The impacts of zero allocation and water policy was evident at Finley’s Australian Dairy Plan workshop.
About 90 per cent of the 20 people who attended said water issues needed to be fixed if the industry was going to thrive in the southern Riverina.
‘‘The number one issue is water and getting a more workable Murray-Darling Basin Plan and better working of the river by the MDBA (Murray-Darling Basin Authority),’’ Finley farmer Kristen Clark said.
Fellow Finley farmer Peter Middlebrook said the zero water allocation had a big impact on his business.
‘‘The biggest concern in this area is water,’’ he said.
‘‘This is the best place to milk cows in Australia, here in Finley.
‘‘We have fantastic farms that are well set out; the only thing we need is water and that’s what’s been killing us — we have no water.
‘‘It’s (zero allocation) cost me $1000 a day. It’s just not sustainable.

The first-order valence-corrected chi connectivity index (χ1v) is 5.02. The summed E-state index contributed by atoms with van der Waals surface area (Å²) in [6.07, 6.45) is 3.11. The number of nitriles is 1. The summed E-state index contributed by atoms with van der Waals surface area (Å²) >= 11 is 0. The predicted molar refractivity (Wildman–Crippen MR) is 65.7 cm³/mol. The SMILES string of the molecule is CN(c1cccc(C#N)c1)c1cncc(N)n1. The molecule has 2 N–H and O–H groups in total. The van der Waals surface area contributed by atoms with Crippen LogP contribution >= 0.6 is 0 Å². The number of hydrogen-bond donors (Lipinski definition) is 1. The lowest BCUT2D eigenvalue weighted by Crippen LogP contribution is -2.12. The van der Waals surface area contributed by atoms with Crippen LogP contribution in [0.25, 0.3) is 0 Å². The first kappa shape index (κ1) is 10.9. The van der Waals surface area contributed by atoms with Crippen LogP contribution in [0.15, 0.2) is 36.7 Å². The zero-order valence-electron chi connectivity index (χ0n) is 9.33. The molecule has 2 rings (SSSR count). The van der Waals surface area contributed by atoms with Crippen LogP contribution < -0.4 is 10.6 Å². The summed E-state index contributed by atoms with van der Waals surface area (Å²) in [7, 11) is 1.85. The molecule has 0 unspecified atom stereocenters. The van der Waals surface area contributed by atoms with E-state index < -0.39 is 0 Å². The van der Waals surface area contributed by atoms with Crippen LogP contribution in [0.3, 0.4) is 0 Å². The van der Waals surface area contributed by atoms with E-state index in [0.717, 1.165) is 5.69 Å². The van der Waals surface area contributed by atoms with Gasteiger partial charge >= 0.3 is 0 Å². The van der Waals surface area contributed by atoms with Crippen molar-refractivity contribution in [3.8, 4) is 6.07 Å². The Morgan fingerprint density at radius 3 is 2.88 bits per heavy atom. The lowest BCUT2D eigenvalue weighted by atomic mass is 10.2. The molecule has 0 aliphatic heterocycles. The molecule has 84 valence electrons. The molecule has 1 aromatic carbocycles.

‘‘I’m ready to give it away but I’ve got a young bloke who’s back from uni and wants to have a go and we are willing to support him.
‘‘If things don’t turn around we’ll be one of the others that exit.’’
Mr Middlebrook was not the only farmer who said allocations had impacted on the bottom line.
‘‘It’s had a huge financial impact on my partner and I,’’ Deniliquin farmer Rachael Napier said.
‘‘We’ve had to budget the purchase of water out of our cash flow and that’s meant that creditors have been put on hold.’’
While water was the main talking point, the farmers in the area also discussed improving the industry’s image and hoping for targeted research and development for the region.
Ms Clark said one of her priorities was for the industry to jump on the front foot when it comes to social licence.
‘‘We just need to be more proactive,’’ she said.
‘‘There’s more of a focus on the industry and animal agriculture and I think we need to address any issues that may exist in the industry before animal activist groups put a spotlight on it.’’